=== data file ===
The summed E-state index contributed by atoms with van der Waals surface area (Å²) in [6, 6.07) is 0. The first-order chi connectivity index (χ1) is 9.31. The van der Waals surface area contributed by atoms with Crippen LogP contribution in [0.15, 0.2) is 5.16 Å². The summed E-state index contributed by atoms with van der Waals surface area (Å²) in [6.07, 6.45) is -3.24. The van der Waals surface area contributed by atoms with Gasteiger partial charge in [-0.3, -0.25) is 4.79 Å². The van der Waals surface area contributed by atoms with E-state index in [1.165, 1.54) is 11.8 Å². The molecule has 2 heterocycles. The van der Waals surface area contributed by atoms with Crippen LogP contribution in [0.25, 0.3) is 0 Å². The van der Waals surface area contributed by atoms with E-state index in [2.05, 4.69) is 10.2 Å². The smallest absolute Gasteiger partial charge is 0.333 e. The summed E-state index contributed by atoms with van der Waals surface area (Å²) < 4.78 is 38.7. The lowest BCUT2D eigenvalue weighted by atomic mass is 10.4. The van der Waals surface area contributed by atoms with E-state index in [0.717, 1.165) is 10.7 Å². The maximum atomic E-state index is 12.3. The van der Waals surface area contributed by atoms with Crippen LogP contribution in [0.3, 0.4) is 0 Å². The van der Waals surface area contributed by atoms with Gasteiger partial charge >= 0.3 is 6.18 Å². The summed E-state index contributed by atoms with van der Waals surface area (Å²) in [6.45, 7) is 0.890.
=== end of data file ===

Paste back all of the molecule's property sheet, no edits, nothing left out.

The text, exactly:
The summed E-state index contributed by atoms with van der Waals surface area (Å²) in [6, 6.07) is 0. The first-order chi connectivity index (χ1) is 9.31. The van der Waals surface area contributed by atoms with Crippen LogP contribution in [0.15, 0.2) is 5.16 Å². The summed E-state index contributed by atoms with van der Waals surface area (Å²) in [6.07, 6.45) is -3.24. The van der Waals surface area contributed by atoms with Gasteiger partial charge in [-0.3, -0.25) is 4.79 Å². The van der Waals surface area contributed by atoms with E-state index in [1.165, 1.54) is 11.8 Å². The molecule has 2 heterocycles. The van der Waals surface area contributed by atoms with Crippen LogP contribution in [0.25, 0.3) is 0 Å². The van der Waals surface area contributed by atoms with E-state index in [2.05, 4.69) is 10.2 Å². The smallest absolute Gasteiger partial charge is 0.333 e. The summed E-state index contributed by atoms with van der Waals surface area (Å²) < 4.78 is 38.7. The lowest BCUT2D eigenvalue weighted by atomic mass is 10.4. The van der Waals surface area contributed by atoms with E-state index in [0.717, 1.165) is 10.7 Å². The maximum atomic E-state index is 12.3. The van der Waals surface area contributed by atoms with Crippen LogP contribution in [0.3, 0.4) is 0 Å². The van der Waals surface area contributed by atoms with Gasteiger partial charge >= 0.3 is 6.18 Å². The summed E-state index contributed by atoms with van der Waals surface area (Å²) in [6.45, 7) is 0.890.